On the point with Farai Aubrey Kamba plus diagram
MY past articles have compared cricket to hwishu so that most of us who didnt understand the game of cricket have a better understanding of it. I have always viewed the game of cricket as a very technical game and of which it is, thus I always used to think thats the reason why most people did not love the game. Indeed it is a very technical sport, and one of the most difficult and important part of this sport is the fielding part of it. There are many positions in the sport but in this article I shall speak of a few important ones that are basic and will help in understanding.
Field placements in cricket are not standardised. There are several named field positions, and the fielding captain uses different combinations of them for tactical reasons. There are also descriptive words to specify variations on the positions labelled by simple names, so that any position in which a fielder stands can be described. Every patch of grass on a cricket field has a name, thats absurd right? It sure is true.
The following diagram shows the rough positions of all of the simply named field positions.
SUB PUT DIAGRAM HERE
When batting, for a right handed batsman, the side the batsman is facing is called the offside and the region behind him when he faces the bowler is the legside (also called the onside). For a left handed batsman, it is vice versa.
The line of fielders standing behind and at an angle to the batsman, are called slips. They are called first slip, second slip, third slip, fourth slip (usually gully), fly slip, etc. Usually three slips and a gully is the favoured fielding position among teams.
The word slip seems to have its origins from the fact that the fielders were put there to catch balls that slipped the bat, meaning that they had to catch the balls which took the edge of the bat. As per the picture, the slip fielders stand to the left of the wicketkeeper (from the PoV of the reader). If the slip fielder stood to the right of the keeper, he is called leg-slip.
Covers: While there is no real satisfactory explanation, a good guess would be that the position is named so because the fielder usually stands where the second pitch (grounds have up to three pitches, but the match is only played on one) is kept covered. Since the fielder is standing on the place where the covers are usually kept, he is called cover. As usual, if he stands deep, he becomes deep cover and if stands a little wider, he becomes extra cover.
Third Man: The third man is the guy who is on the boundary rope behind the wicket keeper. The name of this fielding position comes from the early days of cricket. Usually, in the olden days, only two fielders were kept on the boundary ropes, since the bowling teams preferred to attack. But as the batting team became more attacking, another fielder was sent to man the boundary, usually behind the keeper where the edged balls were running to the boundary. Since he was the third fielder on the boundary, he was called third man.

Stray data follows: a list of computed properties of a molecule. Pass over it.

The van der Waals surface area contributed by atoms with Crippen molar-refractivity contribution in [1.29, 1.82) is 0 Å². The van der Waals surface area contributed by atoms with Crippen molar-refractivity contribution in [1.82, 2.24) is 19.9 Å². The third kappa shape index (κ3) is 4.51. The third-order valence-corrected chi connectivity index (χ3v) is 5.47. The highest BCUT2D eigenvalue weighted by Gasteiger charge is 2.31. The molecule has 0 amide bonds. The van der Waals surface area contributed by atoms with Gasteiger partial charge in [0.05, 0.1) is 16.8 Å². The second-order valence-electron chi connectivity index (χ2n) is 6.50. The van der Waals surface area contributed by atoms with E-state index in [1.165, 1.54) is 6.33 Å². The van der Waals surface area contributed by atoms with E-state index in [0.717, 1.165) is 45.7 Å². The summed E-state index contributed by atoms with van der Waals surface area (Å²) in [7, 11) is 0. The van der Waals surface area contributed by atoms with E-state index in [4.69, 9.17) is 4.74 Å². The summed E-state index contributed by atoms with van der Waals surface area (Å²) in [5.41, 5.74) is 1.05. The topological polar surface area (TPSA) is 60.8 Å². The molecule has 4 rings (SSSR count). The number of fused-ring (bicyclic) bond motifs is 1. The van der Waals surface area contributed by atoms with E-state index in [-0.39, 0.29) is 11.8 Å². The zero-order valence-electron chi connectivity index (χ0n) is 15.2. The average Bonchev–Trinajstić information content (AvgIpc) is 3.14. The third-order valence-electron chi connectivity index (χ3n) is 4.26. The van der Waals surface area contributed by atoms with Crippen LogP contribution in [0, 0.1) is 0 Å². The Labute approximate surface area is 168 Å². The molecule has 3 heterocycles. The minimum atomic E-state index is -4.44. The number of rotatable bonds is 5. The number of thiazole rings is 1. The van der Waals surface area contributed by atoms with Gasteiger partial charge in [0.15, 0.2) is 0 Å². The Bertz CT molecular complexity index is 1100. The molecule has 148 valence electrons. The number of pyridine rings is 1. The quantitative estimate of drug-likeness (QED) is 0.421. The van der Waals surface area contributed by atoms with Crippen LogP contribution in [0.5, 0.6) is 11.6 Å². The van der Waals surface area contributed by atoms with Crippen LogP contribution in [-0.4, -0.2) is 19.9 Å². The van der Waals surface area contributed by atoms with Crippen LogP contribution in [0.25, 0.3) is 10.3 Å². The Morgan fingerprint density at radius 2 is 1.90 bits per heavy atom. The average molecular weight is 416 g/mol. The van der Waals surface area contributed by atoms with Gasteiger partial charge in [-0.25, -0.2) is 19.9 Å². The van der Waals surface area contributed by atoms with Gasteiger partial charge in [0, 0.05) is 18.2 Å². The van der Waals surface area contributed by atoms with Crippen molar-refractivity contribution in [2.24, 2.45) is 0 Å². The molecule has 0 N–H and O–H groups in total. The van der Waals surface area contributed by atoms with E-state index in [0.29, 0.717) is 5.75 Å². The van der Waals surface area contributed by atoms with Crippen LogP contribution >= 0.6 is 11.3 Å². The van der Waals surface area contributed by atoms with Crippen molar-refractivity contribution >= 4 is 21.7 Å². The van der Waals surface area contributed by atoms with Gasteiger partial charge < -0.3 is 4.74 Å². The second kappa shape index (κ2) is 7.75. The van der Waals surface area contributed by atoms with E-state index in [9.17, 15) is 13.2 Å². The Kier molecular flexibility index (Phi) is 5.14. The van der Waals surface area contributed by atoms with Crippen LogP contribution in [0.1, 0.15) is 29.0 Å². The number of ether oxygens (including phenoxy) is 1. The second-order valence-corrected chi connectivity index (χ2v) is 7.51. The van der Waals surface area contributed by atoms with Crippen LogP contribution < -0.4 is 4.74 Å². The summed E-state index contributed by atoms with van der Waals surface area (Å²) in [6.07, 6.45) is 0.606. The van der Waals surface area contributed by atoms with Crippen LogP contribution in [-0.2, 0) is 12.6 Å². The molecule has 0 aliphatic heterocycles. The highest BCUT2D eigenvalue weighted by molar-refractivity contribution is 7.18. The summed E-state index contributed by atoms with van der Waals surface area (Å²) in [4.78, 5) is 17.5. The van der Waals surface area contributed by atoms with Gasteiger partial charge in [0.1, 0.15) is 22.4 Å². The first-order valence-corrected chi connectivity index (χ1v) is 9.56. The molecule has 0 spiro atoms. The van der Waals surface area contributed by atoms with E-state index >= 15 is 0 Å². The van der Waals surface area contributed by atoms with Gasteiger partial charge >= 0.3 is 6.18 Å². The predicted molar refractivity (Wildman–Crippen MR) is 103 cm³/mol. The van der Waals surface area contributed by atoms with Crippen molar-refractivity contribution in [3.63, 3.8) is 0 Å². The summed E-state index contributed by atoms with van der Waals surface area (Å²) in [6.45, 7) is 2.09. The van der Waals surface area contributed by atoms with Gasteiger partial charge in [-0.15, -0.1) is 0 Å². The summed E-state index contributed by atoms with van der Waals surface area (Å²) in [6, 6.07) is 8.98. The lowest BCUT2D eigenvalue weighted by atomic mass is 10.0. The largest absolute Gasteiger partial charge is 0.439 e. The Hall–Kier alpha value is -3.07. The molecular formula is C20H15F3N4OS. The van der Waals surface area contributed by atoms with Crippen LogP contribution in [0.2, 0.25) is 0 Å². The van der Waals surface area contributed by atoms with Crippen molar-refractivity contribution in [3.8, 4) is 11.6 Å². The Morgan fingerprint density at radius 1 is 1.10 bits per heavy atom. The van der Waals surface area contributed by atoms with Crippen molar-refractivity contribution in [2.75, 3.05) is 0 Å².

Point: Point is the off side equivalent of the square leg. The man at 45 degrees to the batsman on the offside, is called the Point. This words origin is also traced back to the olden days, where that particular fielder was stationed to catch the balls that came off the toe of the bat, which was then called the point of the bat. Hence the name point. If the point fielder stands a bit to the left, he becomes backward point. Crickets best fielders, including Jonty Rhodes were stationed at backward point.
Fine Leg: When the batsman manages to hit the ball off his leg behind backward square leg, he only manages to do so using the inside part of his bat or off the inside edge, and it is stated that the ball has been hit fine, meaning that it has not come off the middle of the bat. The fielder stationed behind the keeper on the legside boundary rope is called fine leg, because he is positioned to catch the balls which have been hit fine.
Gully: Gully is the man standing between point and third slip. He serves as a kind of a fourth slip, but is not called so because he stands deeper than the rest of the slips. Again, its origin is a bit scratchy, but the best I founds states that: Gully, which literally means gap or channel between the slips and point. Usually, when the ball gets a thickish edge, it used to roll between the narrow space between third and slip and point, and this channel began to be known as the gully.
Next week I will add more of the positions that I have left out in this article. To those that I have bumped into on the streets of our beautiful city thank you so much for your feedback. You are the readers and this paper was made for you.
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